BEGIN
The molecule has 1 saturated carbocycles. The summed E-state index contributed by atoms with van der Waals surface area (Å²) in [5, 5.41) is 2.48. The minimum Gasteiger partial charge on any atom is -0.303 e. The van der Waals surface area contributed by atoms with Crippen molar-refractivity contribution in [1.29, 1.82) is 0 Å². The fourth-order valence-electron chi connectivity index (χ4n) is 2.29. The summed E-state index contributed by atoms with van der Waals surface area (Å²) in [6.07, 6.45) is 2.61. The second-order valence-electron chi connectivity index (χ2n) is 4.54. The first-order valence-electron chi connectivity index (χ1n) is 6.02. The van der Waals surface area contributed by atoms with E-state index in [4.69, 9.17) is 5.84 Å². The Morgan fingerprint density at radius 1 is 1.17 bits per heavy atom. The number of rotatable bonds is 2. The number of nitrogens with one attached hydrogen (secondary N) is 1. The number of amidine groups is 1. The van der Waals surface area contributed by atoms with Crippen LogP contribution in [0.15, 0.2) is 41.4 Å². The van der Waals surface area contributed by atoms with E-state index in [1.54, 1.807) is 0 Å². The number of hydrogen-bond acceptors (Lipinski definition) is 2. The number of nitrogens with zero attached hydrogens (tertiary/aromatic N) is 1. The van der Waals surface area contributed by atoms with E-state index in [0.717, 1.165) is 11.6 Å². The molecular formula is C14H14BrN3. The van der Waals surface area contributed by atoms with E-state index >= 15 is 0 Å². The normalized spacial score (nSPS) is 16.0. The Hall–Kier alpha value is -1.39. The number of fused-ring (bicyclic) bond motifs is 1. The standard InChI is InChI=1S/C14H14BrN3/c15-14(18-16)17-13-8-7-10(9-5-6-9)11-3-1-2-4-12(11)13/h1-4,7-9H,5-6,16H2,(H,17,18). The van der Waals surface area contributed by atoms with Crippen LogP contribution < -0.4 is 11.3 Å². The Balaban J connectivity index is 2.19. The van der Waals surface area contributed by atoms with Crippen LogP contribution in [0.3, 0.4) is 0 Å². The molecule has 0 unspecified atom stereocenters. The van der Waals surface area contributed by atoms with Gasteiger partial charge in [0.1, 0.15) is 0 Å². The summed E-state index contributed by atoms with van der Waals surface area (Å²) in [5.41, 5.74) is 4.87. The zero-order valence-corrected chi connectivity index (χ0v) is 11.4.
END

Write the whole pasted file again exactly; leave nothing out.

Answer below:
The molecule has 1 saturated carbocycles. The summed E-state index contributed by atoms with van der Waals surface area (Å²) in [5, 5.41) is 2.48. The minimum Gasteiger partial charge on any atom is -0.303 e. The van der Waals surface area contributed by atoms with Crippen molar-refractivity contribution in [1.29, 1.82) is 0 Å². The fourth-order valence-electron chi connectivity index (χ4n) is 2.29. The summed E-state index contributed by atoms with van der Waals surface area (Å²) in [6.07, 6.45) is 2.61. The second-order valence-electron chi connectivity index (χ2n) is 4.54. The first-order valence-electron chi connectivity index (χ1n) is 6.02. The van der Waals surface area contributed by atoms with E-state index in [4.69, 9.17) is 5.84 Å². The Morgan fingerprint density at radius 1 is 1.17 bits per heavy atom. The number of rotatable bonds is 2. The number of nitrogens with one attached hydrogen (secondary N) is 1. The number of amidine groups is 1. The van der Waals surface area contributed by atoms with Crippen LogP contribution in [0.15, 0.2) is 41.4 Å². The van der Waals surface area contributed by atoms with E-state index in [1.54, 1.807) is 0 Å². The number of hydrogen-bond acceptors (Lipinski definition) is 2. The number of nitrogens with zero attached hydrogens (tertiary/aromatic N) is 1. The van der Waals surface area contributed by atoms with E-state index in [0.717, 1.165) is 11.6 Å². The molecular formula is C14H14BrN3. The van der Waals surface area contributed by atoms with E-state index >= 15 is 0 Å². The normalized spacial score (nSPS) is 16.0. The Hall–Kier alpha value is -1.39. The number of fused-ring (bicyclic) bond motifs is 1. The standard InChI is InChI=1S/C14H14BrN3/c15-14(18-16)17-13-8-7-10(9-5-6-9)11-3-1-2-4-12(11)13/h1-4,7-9H,5-6,16H2,(H,17,18). The van der Waals surface area contributed by atoms with Crippen LogP contribution < -0.4 is 11.3 Å². The Balaban J connectivity index is 2.19. The van der Waals surface area contributed by atoms with Crippen LogP contribution in [0.3, 0.4) is 0 Å². The molecule has 0 unspecified atom stereocenters. The van der Waals surface area contributed by atoms with Gasteiger partial charge in [0.1, 0.15) is 0 Å². The summed E-state index contributed by atoms with van der Waals surface area (Å²) in [5.41, 5.74) is 4.87. The zero-order valence-corrected chi connectivity index (χ0v) is 11.4.